Senate Majority Leader Harry Reid with Minnesota Senator Al Franken in September. Bloomberg
Review & Outlook
The Senate Referendum
The Reid-Obama Democrats face an election reckoning.
Oct. 28, 2014 7:12 p.m. ET
With Election Day approaching, so is the democratic day of reckoning for the Democratic Senate class of 2008. Those are the Senators who gave President Obama and Nancy Pelosi the accidental 60-vote supermajority they needed to pass the burst of liberal legislation in 2009-2010 that had been pent-up for a generation—especially ObamaCare.
Now these Senators are all again on the ballot, most of them pretending in one way or another that they have had little to do with that agenda, or want to reform it, or are really the solution to gridlock.
The truth is that they are the main Washington problem. As President Obama said last week, they “are all folks who vote with me; they have supported my agenda.”
They have also been handmaidens to Harry Reid , the Majority Leader who has devoted the last four years to protecting Mr. Obama while turning the Senate into the world’s least deliberative body. Next Tuesday’s vote is above all a referendum on whether the Senate will spend two more years in this Obama-Reid dead zone.
Start with the unlikely way some of them won election in 2008. Alaska Democrat Mark Begich barely beat Ted Stevens after Justice Department lawyers withheld exculpatory evidence in a corruption case against him. A jury found Stevens guilty eight days before the election. Mr. Begich won by 47.8% to 46.5% on false pretenses and deserves defeat now on those grounds alone.
But there’s also his record, or lack of one, including the startling fact that he has never been allowed a roll-call vote on an amendment he has offered. Not once in six years. This is because Mr. Reid has deliberately blocked the normal flow of Senate debate so Democrats won’t have a voting record that folks at home might notice.
Or take Minnesota’s Al Franken, who trailed Republican Norm Coleman on Election Day but strong-armed a legal challenge to win the recount by 312 votes. He then became the 60th vote for ObamaCare, and now he is running for re-election by claiming he wants to repeal the law’s medical devices tax that is unpopular in Minnesota. Too bad Mr. Reid has blocked a binding vote on repeal so Mr. Franken and other Democrats can claim to favor repeal without having to do it.
Then there’s Jeanne Shaheen, the New Hampshire Democrat who won in 2008 by opposing the war in Iraq and embracing all things Obama. She too was the decisive vote for ObamaCare. Now she too claims to want to fix it, not that she has succeeded in getting a vote to do so.
Amid the health-care rollout in February, Ms. Shaheen said “I think we need to fix the things that are not working, and that’s what I am committed to.” But by Oct. 22 she had backtracked to proposing merely “an independent CEO and advisory committee that would oversee the health-care website, because we saw some issues with the rollout of the website.” Translation: If she wins, she’ll do whatever Mr. Obama asks.
We could continue down the list: Kay Hagan of North Carolina, Mark Pryor of Arkansas, Mary Landrieu of Louisiana, Mark Udall of Colorado. They are all Mr. Obama’s children and Mr. Reid’s lieutenants.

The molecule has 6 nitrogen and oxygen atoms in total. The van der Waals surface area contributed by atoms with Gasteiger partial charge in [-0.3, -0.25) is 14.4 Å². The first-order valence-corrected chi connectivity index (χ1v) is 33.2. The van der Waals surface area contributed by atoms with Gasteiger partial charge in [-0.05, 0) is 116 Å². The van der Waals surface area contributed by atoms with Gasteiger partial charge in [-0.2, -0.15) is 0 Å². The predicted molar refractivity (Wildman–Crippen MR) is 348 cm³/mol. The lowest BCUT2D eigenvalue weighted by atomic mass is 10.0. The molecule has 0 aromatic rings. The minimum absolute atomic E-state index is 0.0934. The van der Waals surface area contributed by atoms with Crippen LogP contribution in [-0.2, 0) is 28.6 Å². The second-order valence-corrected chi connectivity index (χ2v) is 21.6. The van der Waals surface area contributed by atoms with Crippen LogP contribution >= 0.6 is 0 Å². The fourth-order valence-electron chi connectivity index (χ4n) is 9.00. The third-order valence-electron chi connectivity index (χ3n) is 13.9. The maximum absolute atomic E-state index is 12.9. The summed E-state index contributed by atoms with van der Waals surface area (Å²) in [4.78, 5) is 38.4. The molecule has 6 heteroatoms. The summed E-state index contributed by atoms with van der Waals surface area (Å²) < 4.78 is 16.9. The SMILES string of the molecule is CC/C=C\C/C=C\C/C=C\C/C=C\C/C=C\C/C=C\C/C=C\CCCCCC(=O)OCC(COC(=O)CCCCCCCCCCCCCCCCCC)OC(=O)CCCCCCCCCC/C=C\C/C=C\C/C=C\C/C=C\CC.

In the media’s telling, gridlock in Washington is due to tea party pressure on House Republicans to resist Mr. Obama’s agenda. There is some of that, reflecting different views of government. But at least the House debates and votes in plain sight. Mr. Reid won’t allow the normal give and take of democratic voting and accountability that is the reason to have a legislature.
The Reid shutdown runs even to the core legislative function of funding the government. The House has passed seven of 12 annual appropriations bills, most with big bipartisan majorities. Chairman Barbara Mikulski has passed eight of the 12 out of her Senate Appropriations Committee, and Republicans wanted to debate. Mr. Reid blocked a floor vote on every one.
The GOP has wanted to put Democrats on record on Mr. Obama’s regulatory overreach, such as targeting coal for extinction, or on the Administration’s refusal to fast-track approval for natural gas exports that might help Europe become less dependent on Vladimir Putin . No votes allowed.
Wyoming Republican John Barrasso kept a running tally of Mr. Reid’s amendment blockade through July. In the previous 12 months Senators introduced 1,952 amendments—1,105 from Republicans and 847 from Democrats. Mr. Reid blocked all but 19.
Legislation? Mr. Reid has blocked at least 10 bills sent to him by the House that passed with notable bipartisan support. Some 35 House Democrats voted with Republicans to delay ObamaCare’s employer mandate; 46 Democrats voted to expedite the approval of liquefied natural gas exports; 130 Democrats voted for patent-reform legislation; 158 Democrats voted to expand access to charter schools; and 183 Democrats voted (in a bill that passed 406-1) to exempt certain veterans from the ObamaCare employer mandate. Mr. Reid’s response: No debate, no vote.
As the election nears, many voters are asking if a Republican Senate would make a difference. The Beltway media line is that it wouldn’t, which ignores that Mr. Reid’s tactics are an historic aberration. How could the Senate possibly be any worse? Mr. Obama would retain his veto against legislation passed by a Republican House and Senate, but at least the legislators would have to vote and be accountable. At least Congress would again resemble a democracy.